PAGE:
An assortment of thoughts.  Mostly tech related.

Brooks Law - Lines of Communication calculator - SIRI Shortcut

I’ve always loved the power of this visual from Lighthouse, representing Brooks Law and the number of lines of communication that exist in a team of a given size. It really demonstrates the mounting challenge of keeping people on track and in sync as team size grows:

Image Source:  Lighthouse

Image Source: Lighthouse

Large team size presents significant overhead in terms of comms between the members of the team. The Scrum Guide has standardised on 6 +/- 3 as the best team size - so, between 3 and 9 people, PLUS the Scrum Master and Product Owner.

I can never remember the formula to calculate the number of relationships, despite it being quite simple - n*(n-1)/2 - so I put together this super-simple SIRI shortcut to help me out.

So…when you need to put the case forward for smaller team sizes this handy Siri shortcut can quickly prove a point. Simply enter the number of development team members and it spits out the number of lines of communication between the team members. Enjoy!

Click  here  to download the Brooks Law/Lines of Communication ‘calculator’ shortcut to your iOS device…

Click here to download the Brooks Law/Lines of Communication ‘calculator’ shortcut to your iOS device…

Multiple Concurrent Sprints in a Single JIRA Project

…or having multiple teams work out of a single project in JIRA.

Out of the box, it might appear that JIRA doesn’t allow multiple teams to work out of a single backlog of work in JIRA, given that backlogs exist in specific individual JIRA projects. As a result, most teams set themselves up with a new JIRA project and work out of that.

This makes things a little difficult, especially for some scaling Agile frameworks such as LeSS (Large Scale Scrum) or Nexus, where having multiple teams operating out of single backlogs is demanded.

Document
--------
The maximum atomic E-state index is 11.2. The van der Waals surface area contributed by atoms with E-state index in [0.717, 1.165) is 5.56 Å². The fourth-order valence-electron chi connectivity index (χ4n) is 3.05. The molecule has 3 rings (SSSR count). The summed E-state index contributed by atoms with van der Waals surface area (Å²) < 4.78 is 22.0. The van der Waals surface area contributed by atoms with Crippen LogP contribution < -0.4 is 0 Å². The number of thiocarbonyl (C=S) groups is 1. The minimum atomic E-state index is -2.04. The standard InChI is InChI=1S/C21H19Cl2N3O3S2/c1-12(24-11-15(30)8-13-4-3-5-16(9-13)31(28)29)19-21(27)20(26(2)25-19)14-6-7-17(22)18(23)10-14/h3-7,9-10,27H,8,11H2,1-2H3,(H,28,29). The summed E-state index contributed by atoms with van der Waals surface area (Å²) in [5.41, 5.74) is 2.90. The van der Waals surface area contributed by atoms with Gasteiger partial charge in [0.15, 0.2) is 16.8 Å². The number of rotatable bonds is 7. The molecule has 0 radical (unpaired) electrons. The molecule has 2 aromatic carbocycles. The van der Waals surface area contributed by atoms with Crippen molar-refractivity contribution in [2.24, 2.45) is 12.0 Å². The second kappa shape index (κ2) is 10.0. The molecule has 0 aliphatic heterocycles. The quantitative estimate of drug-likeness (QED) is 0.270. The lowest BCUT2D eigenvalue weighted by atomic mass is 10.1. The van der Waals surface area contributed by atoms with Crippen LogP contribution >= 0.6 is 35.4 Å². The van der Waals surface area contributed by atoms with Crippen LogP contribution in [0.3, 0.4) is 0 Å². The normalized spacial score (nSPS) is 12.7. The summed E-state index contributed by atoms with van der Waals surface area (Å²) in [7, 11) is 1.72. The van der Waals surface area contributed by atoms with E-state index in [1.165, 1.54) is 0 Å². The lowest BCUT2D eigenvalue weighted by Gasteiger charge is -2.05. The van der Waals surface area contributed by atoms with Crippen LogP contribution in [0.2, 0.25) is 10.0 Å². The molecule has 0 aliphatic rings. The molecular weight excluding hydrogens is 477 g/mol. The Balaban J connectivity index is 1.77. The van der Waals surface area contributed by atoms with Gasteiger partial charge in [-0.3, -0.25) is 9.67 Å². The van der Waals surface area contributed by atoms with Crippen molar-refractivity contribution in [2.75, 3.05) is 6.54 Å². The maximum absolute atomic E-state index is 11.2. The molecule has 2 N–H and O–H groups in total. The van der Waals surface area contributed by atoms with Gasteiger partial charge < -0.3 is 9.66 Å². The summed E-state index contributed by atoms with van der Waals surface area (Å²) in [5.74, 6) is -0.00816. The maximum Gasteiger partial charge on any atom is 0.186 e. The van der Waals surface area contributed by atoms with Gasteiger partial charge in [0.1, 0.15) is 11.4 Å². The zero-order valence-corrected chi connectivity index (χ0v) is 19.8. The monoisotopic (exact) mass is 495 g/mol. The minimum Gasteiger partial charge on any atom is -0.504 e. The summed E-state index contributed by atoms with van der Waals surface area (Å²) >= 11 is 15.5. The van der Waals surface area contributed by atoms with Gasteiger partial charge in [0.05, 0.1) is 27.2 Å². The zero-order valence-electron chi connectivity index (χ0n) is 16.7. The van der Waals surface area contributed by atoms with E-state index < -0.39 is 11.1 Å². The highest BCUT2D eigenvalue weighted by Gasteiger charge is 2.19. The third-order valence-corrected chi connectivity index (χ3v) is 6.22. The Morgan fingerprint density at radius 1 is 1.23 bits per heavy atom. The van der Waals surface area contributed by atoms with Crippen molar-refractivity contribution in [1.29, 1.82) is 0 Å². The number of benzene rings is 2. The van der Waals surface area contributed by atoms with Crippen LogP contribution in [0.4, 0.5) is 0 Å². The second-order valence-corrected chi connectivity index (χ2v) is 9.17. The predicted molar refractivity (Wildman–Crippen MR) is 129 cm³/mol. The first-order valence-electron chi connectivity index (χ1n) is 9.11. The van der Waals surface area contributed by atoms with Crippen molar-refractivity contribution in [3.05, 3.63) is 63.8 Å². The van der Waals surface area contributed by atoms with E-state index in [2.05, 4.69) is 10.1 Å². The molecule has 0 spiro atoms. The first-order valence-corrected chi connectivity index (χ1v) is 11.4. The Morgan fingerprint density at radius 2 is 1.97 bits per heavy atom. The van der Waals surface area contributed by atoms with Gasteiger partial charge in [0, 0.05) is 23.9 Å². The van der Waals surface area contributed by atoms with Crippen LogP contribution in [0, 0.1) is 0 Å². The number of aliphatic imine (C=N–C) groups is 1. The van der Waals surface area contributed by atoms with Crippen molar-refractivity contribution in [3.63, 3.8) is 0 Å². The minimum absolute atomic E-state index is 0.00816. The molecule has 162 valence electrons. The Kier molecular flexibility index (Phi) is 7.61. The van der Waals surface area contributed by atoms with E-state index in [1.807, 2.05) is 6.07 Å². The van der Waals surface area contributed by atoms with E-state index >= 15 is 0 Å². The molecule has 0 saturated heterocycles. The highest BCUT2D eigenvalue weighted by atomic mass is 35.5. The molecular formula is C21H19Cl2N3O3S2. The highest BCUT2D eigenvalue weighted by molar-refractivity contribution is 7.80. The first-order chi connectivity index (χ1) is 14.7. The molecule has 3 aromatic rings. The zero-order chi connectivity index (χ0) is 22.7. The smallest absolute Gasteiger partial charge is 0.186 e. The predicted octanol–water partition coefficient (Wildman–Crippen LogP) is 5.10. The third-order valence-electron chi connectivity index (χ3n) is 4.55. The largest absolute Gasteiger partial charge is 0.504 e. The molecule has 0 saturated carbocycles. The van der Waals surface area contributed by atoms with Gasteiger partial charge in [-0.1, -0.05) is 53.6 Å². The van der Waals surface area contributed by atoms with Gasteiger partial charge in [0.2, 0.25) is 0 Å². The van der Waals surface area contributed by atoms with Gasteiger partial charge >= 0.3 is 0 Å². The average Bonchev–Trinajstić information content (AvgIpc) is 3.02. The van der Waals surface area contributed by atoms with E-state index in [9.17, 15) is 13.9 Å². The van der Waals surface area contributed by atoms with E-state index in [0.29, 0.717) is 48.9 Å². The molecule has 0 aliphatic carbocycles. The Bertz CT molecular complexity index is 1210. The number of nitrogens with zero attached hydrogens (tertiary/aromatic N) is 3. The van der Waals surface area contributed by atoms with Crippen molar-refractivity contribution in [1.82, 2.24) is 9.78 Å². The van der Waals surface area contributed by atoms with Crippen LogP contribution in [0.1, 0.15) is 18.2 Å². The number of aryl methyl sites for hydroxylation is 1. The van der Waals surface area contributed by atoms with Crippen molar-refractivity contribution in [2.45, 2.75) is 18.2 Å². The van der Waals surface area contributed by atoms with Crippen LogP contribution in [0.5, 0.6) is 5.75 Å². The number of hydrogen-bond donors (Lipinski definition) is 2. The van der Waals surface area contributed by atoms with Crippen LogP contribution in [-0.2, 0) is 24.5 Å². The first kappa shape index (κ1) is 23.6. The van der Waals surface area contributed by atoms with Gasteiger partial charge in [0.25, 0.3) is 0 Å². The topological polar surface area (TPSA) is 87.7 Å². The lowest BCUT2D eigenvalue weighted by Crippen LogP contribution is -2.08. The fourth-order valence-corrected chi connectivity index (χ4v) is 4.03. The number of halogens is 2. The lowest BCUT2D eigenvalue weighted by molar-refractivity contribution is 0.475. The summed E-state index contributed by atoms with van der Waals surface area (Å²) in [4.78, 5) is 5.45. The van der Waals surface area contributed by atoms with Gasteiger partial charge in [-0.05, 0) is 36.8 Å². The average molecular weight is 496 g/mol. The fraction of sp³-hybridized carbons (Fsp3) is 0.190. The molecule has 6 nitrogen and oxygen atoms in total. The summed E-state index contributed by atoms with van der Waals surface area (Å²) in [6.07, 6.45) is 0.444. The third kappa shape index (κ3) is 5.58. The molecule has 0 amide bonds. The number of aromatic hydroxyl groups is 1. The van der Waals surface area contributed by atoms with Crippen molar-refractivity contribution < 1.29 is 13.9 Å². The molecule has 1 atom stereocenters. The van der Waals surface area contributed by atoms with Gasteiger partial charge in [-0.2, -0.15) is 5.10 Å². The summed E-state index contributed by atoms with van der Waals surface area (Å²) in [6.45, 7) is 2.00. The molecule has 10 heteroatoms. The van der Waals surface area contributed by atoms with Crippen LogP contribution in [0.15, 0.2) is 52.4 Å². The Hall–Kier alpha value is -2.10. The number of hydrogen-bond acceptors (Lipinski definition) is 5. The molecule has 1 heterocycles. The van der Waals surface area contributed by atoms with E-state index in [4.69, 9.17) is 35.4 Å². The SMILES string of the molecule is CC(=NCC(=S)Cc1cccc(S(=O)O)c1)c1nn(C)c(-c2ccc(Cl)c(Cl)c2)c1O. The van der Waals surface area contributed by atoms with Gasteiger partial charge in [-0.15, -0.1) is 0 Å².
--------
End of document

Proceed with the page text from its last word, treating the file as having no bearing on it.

There’s a hidden, lesser-known feature in JIRA software that when switched on will enable this kind of operational behaviour and allow several teams to operate out of a single JIRA project.

It’s done by enabling something called parallel sprints in JIRA. To do this you need to have the ‘JIRA Administrators’ global permission.

This JIRA Software knowledge base article explains the simple process to enable parallel sprints.

Screen Shot 2018-10-16 at 3.50.07 pm.png

There appears to be a couple of gotchas, though…

The article explains:

Please note the following caveats when using Parallel Sprints:

The Velocity Chart will not show the velocity per team.

The current implementation assumes that the teams perform estimation identically, which is unlikely in practice.

These could be a deal breaker for some, but there could be workarounds.

I’m not quite sure what the second point refers to. I know JIRA can have story points or time as the estimation unit, so it could be related to that. If it’s in regard to teams and their different considerations of how much effort a story point represents, that makes sense, but I’m keen to see what this looks like in practice.

Velocity charts can be generated manually if needed.

Useful to know if you find yourself with multiple teams needing to work out of a single Backlog using JIRA Software. I’m writing this as a prompt for myself as much as it is for anyone else… ;)


The 7th Principle as a *drop the mic* moment...

I was chatting with my good friend, colleague and agile-coaching-expert, Craig Smith, the other day. It was a wide-ranging discussion as part of a debrief following a long term assignment with a client.

For whatever reason the conversation weaved its way to a discussion about the Agile Manifesto and how to best remember it. I have another post coming on that soon, but there was one principle that Craig referred to as a ‘drop the mic’ moment for him and what he described has really made it stick for me, too.

I think he’s mentioned it a bunch of times in his presentations (which are excellent BTW)…

This one.

7. Working Software is the primary measure of success

The 7th principle of the Agile Manifesto - really is the essence of it all. All of the other stuff is great, and yes, its all important and we should follow the other stuff too, but this is what it’s all about. Agile is not about merely about doing things differently and working in different ways, it’s about doing things differently in order to do what we are supposed to be doing - and doing that thing better.

If we are not measuring ourselves against this critical yardstick, we’ve got it all wrong.

It’s easy to get caught up in all the patterns, events (I can’t bring myself to use the terms rituals or ceremonies any more), practices and more, but ultimately are we building our software (or whatever it is we are paid to do) better than before?

This has really resonated for me and has become sticky in my mind. I hope it will for you.

So. Working Software is our primary measure of success. That’s what counts.

*mic drop*


obama mic drop.gif